“Oh no, this is the express train to the deepest darkest, crevices of your mind.  You see, Faith, we’ve been lurking there forever, and as dark things that aren’t watched tend to do, we’ve multiplied in number and have grown quite strong, as you can see.  Doctors called it psychosis, but we call it a party!”

The man’s face, which had been a clown mask, contorted and became a painted clown face as he began laughing maniacally, showing his sharpened teeth.  As he laughed, all of the clowns on the train turned towards Faith and also began laughing.  Faith could feel the terror rising up in her.  The asthma spray wasn’t helping.  She curled over, put her hands over her ears, and tried to breathe.

Faith felt a heavy hand on her shoulder.  A woman’s voice said, “It’s time to go, Faith.”

Hoping the woman was there to help, Faith sat upright and looked at the woman.  She was shocked to find a large — and very hairy — man in an orange striped leotard.

“I’m Darryl and I will be your guide today,” said Darryl, in a voice that sounded just like Marilyn Monroe.

Darryl looked down at the end of the train car, to the door way at the end and said, “Come on, She’s waiting.”

Faith’s legs were wooden as she clunked down the aisle of clowns, following Darryl.  Every clown eye was trained on them as they passed.  Faith could feel their menace as each smiled and whispered among themselves.  Faith could almost hear bits and pieces of what they said, but not quite.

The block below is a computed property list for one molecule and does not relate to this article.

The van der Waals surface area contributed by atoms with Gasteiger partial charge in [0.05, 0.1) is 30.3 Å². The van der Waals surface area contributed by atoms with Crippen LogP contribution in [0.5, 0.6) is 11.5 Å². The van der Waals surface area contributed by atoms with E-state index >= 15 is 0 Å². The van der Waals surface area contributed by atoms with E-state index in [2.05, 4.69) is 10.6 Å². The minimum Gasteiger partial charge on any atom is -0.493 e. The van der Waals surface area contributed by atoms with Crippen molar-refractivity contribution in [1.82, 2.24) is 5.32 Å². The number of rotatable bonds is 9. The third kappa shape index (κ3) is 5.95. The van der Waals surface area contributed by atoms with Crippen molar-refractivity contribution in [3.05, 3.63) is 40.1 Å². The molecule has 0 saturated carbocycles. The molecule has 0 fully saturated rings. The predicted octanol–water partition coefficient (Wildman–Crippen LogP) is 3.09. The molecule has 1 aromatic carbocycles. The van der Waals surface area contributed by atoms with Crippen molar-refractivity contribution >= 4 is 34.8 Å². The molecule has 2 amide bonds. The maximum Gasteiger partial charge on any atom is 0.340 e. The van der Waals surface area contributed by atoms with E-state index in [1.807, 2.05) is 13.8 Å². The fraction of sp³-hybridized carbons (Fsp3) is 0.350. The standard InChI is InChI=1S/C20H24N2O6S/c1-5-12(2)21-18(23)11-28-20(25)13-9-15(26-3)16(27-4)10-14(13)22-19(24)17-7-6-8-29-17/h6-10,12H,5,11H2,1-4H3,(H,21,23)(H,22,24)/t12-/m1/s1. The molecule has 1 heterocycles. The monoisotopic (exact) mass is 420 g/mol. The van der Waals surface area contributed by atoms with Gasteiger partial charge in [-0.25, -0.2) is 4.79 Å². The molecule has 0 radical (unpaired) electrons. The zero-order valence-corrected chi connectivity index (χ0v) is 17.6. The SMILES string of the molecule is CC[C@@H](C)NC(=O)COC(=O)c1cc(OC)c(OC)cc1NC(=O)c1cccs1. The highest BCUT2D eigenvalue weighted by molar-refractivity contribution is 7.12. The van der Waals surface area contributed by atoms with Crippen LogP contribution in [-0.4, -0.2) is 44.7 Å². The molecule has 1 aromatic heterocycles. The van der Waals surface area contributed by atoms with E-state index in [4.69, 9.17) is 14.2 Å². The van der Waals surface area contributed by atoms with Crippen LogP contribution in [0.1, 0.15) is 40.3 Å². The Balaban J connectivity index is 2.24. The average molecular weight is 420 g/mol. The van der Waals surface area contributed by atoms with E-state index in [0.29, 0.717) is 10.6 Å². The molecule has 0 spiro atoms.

They finally reached the door at the end of the train.  Darryl turned around as he began to open the door and breathlessly said, “After you.”

The End


This story was brought to you by:
The Haunted Wordsmith
Keep it Alive
Tales from the Mind of Kristian
Tao Talk

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The Day They Forgot

It had become nothing more than a laughing stop for visitors and local school children. Few remembered why the shark’s head jutted from the pier as though a cheap horror movie was in a constant state of production. Every year on June 3, a disheveled old man walked down the pier and stood in front of the sculpture and wept. He had been seen every June for more than seventy years and each year was more painful than the one before. He was tired – physically, mentally, and emotionally. He was tired of living for ghosts. He owed it to them though – his classmates – his teacher – his father. He owed it to those whose lives were taken that fateful day when the shark attacked. The town may have forgotten … turned it into a mockery, but he never forgot. Survivor’s guilt was worse than death.


Sadje posted the above image in response to the Tell-a-Story challenge and opened it to anyone…so, obviously I picked it up.

Snow

Snow covered much of the known world for over a generation. Few remained who remembered a life before the snow; even fewer believed the tall tales of warm water, parks, and only one layer of clothing. News reports began on Day 14273 but few believed it. Soon scientists and government agencies reported their findings – including photographs. The snow was receding. All were fascinated by their findings. Young people began doubting everything they thought they knew while the old sat back and smiled. There, buried under the snow, was proof of the life they remembered – a life before the endless snow.


While Charli is digging out from Northern Michigan’s snowmageddon and dealing with dying computers, they have posted an informal interim 99-word flash fiction challenge.